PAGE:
Best Scones EVER

Tuesday, 19 August 2014
scones
scones2

We were on location for a photo shoot when my friend, Mia pulled out the MOST divine scones I've ever tasted in my life. Fresh out of the oven, fluffy, buttery, melt in your mouth goodness with a nice crust. It was almost impossible to concentrate on work when all I could think of was scarfing down a scone or two, smothered in clotted cream and jam (jelly to my American friends).

They were better than the ones I had at The Wolseley. Like any Instagram addict, I was standing on a chair when guests popped by, gaping at the sight of me holding my smartphone over a scone. I mumbled some feeble excuse about doing a "photo shoot" (of my scone, not the interior of the property as I was hired to do). I begged for the recipe and thankfully, Mia obliged. Here it is:


Buttermilk Scones (adapted from Delia Smith's recipe)

makes 10

Ingredient:
2-3 tablespoons buttermilk (extra for baking)
225g self raising flour (extra for dusting)
pinch of salt
75g butter
40g golden caster sugar
1 large egg, beaten

1. Heat oven to gas 7/ 220˚C.
2. Sift flour and salt in bowl. Rub butter into the mixture until it resembles breadcrumbs.
3. Add sugar into the mixture.
4. Beat the eggs and buttermilk together and add to the dough with a palette knife. Finish it off with your hands. It should be smooth, not sticky. Add a tablespoon of buttermilk (at a time) if the dough is too dry.
5. Form the dough into a ball and tip it lightly onto a lightly floured surface.
6. Roll into a circle of at least 1 inch thick (2.5cm). Cut out the dough using a cookie cutter and give it a sharp tap to push the scone out.
7. Carry on until you've used all the dough.
8. Place the scones on a baking tray. Brush them lightly with buttermilk and dust with a little flour.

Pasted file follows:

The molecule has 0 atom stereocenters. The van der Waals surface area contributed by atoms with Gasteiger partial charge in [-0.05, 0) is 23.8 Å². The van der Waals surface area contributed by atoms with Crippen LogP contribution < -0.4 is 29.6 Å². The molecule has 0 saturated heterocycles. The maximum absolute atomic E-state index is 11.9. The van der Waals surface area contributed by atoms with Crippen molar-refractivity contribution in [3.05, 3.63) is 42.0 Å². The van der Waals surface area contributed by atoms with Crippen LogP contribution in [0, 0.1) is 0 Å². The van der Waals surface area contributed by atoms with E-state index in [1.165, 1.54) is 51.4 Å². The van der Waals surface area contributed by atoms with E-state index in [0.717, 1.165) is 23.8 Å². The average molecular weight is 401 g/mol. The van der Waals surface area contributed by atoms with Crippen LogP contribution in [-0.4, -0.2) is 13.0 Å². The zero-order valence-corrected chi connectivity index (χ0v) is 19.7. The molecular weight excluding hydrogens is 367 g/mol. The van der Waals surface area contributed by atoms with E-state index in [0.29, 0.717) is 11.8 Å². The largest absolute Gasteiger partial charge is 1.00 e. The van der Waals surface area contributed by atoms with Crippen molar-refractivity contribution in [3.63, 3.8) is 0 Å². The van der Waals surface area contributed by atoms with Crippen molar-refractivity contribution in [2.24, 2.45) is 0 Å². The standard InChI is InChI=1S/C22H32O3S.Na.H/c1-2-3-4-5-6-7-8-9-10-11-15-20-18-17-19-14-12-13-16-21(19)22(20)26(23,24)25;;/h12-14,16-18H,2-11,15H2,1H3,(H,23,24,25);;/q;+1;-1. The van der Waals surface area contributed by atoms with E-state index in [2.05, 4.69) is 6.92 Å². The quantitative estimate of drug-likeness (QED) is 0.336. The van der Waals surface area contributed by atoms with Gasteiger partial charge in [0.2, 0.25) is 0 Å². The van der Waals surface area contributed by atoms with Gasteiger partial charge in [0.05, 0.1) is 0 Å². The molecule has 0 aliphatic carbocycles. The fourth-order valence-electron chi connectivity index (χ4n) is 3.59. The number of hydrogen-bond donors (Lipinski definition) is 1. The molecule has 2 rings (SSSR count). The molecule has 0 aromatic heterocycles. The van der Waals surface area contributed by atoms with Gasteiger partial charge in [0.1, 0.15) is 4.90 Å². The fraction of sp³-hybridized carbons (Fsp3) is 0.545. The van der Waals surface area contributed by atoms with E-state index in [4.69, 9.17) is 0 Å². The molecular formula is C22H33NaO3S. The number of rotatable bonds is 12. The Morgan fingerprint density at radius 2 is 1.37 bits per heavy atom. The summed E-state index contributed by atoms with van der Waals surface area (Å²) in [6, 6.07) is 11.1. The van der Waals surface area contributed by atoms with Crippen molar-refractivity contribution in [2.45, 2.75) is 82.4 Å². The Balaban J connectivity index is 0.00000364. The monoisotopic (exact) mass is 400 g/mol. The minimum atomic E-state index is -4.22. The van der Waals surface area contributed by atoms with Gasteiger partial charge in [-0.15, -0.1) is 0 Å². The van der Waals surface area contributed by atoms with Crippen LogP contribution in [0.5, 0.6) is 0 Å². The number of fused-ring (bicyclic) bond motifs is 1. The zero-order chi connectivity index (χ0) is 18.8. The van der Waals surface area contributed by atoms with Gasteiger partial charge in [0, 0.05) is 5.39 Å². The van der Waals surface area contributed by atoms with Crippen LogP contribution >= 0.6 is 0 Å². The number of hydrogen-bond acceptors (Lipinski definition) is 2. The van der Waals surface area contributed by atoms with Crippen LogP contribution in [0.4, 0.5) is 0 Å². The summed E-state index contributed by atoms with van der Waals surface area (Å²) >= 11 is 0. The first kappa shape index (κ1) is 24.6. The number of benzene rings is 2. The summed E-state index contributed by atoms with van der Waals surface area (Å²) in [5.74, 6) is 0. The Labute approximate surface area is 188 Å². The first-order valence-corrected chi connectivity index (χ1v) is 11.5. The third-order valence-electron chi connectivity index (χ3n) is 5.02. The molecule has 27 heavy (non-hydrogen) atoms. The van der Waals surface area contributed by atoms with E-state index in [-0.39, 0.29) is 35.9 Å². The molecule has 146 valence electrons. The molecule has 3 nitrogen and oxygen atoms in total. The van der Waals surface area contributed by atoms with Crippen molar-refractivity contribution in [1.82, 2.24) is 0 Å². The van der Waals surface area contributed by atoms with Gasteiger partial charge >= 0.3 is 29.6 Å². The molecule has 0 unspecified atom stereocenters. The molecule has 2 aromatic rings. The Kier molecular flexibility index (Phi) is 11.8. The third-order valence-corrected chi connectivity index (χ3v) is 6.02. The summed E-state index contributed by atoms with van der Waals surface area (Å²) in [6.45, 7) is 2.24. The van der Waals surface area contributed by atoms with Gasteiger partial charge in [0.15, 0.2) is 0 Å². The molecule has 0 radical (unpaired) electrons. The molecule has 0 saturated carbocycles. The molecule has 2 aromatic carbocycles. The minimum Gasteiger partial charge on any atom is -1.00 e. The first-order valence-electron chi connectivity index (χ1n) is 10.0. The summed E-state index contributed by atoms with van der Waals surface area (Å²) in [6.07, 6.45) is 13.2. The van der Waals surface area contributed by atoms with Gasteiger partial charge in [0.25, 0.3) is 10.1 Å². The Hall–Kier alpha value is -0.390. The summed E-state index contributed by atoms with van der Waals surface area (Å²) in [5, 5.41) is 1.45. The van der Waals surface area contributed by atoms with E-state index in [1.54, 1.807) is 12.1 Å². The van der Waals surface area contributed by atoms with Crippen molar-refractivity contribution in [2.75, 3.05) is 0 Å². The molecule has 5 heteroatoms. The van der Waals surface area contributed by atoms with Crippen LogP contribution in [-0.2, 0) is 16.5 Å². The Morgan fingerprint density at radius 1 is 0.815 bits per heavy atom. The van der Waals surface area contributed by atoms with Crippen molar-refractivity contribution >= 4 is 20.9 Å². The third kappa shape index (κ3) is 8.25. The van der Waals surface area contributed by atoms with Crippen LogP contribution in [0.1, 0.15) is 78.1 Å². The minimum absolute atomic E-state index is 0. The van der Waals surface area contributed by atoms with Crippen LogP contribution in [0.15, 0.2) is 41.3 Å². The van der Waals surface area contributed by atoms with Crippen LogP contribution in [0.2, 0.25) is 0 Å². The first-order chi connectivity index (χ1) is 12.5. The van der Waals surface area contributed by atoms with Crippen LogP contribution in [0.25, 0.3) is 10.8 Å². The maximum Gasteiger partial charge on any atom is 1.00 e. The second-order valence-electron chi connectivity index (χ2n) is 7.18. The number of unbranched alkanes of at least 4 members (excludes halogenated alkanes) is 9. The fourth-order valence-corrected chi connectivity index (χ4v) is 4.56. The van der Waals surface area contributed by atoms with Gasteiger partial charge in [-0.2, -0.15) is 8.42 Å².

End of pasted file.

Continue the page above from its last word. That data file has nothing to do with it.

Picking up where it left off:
9. Bake on top shelf in the oven for 10-12 minutes or until well risen and golden brown.
10. Serve with clotted cream and jam.


8 comments:

  1. That's the first thing I order when in London.. nothing beats freshly baked scones with clotted cream!! Yum! (And I love Delia, got a couple of her books at home in Paris) xx

    www.journeyintolavillelumiere.com

    ReplyDelete
  2. What is step I?
    Heat oven to gas 7/220C?
    From an American across the pond.

    ReplyDelete
  3. You have to convert 220 centigrade to fahrenheit. It's about 428 F.

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    Replies
    1. from 220c to f, what's the 7/220c?

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    2. Some ovens here in the UK use gas to they have Gas Mark 1, 2, 3 and so forth. Gas 7 converts to 220˚Celsius. Hope this helps. It gets confusing at times with metric.

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    3. Thank you since we don't have the "number" in US. That's why I was totally confused what that 7/220 was. Yes, I did get the 220c part. Thank you all.

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  4. Jam is jam in the US too. Also referred to as preserves - as it has fruit in it. Jelly is an entirely different (and gross) thing.

    Anyhow - they look yummy.

    ReplyDelete
    Replies
    1. As an American who grew up eating peanut butter and jelly sandwiches, I never liked the grape jelly most people seemed to eat. My mom always gave us raspberry or strawberry with ours. But, I do like mint or redcurrant jelly with a lamb roast, or chilli jelly with cheese.

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